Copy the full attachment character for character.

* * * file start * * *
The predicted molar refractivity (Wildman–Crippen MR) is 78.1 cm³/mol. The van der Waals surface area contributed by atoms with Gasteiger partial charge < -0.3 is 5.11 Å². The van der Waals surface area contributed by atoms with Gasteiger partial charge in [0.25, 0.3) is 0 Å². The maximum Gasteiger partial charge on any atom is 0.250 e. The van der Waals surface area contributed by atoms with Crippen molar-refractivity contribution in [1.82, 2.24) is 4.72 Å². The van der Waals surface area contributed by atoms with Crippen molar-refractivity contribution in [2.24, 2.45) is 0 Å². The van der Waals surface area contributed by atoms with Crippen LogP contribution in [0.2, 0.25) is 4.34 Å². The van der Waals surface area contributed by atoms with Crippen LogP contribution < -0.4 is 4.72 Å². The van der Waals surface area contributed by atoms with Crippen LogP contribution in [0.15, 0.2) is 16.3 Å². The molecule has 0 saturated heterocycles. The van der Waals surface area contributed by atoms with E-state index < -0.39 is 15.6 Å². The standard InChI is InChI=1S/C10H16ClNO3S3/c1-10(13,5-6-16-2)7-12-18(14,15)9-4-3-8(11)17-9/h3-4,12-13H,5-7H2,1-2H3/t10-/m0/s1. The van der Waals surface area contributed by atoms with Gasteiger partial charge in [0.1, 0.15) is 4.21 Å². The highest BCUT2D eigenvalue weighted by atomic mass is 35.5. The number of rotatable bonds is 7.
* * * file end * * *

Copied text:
The predicted molar refractivity (Wildman–Crippen MR) is 78.1 cm³/mol. The van der Waals surface area contributed by atoms with Gasteiger partial charge < -0.3 is 5.11 Å². The van der Waals surface area contributed by atoms with Gasteiger partial charge in [0.25, 0.3) is 0 Å². The maximum Gasteiger partial charge on any atom is 0.250 e. The van der Waals surface area contributed by atoms with Crippen molar-refractivity contribution in [1.82, 2.24) is 4.72 Å². The van der Waals surface area contributed by atoms with Crippen molar-refractivity contribution in [2.24, 2.45) is 0 Å². The van der Waals surface area contributed by atoms with Crippen LogP contribution in [0.2, 0.25) is 4.34 Å². The van der Waals surface area contributed by atoms with Crippen LogP contribution < -0.4 is 4.72 Å². The van der Waals surface area contributed by atoms with Crippen LogP contribution in [0.15, 0.2) is 16.3 Å². The molecule has 0 saturated heterocycles. The van der Waals surface area contributed by atoms with E-state index < -0.39 is 15.6 Å². The standard InChI is InChI=1S/C10H16ClNO3S3/c1-10(13,5-6-16-2)7-12-18(14,15)9-4-3-8(11)17-9/h3-4,12-13H,5-7H2,1-2H3/t10-/m0/s1. The van der Waals surface area contributed by atoms with Gasteiger partial charge in [0.1, 0.15) is 4.21 Å². The highest BCUT2D eigenvalue weighted by atomic mass is 35.5. The number of rotatable bonds is 7.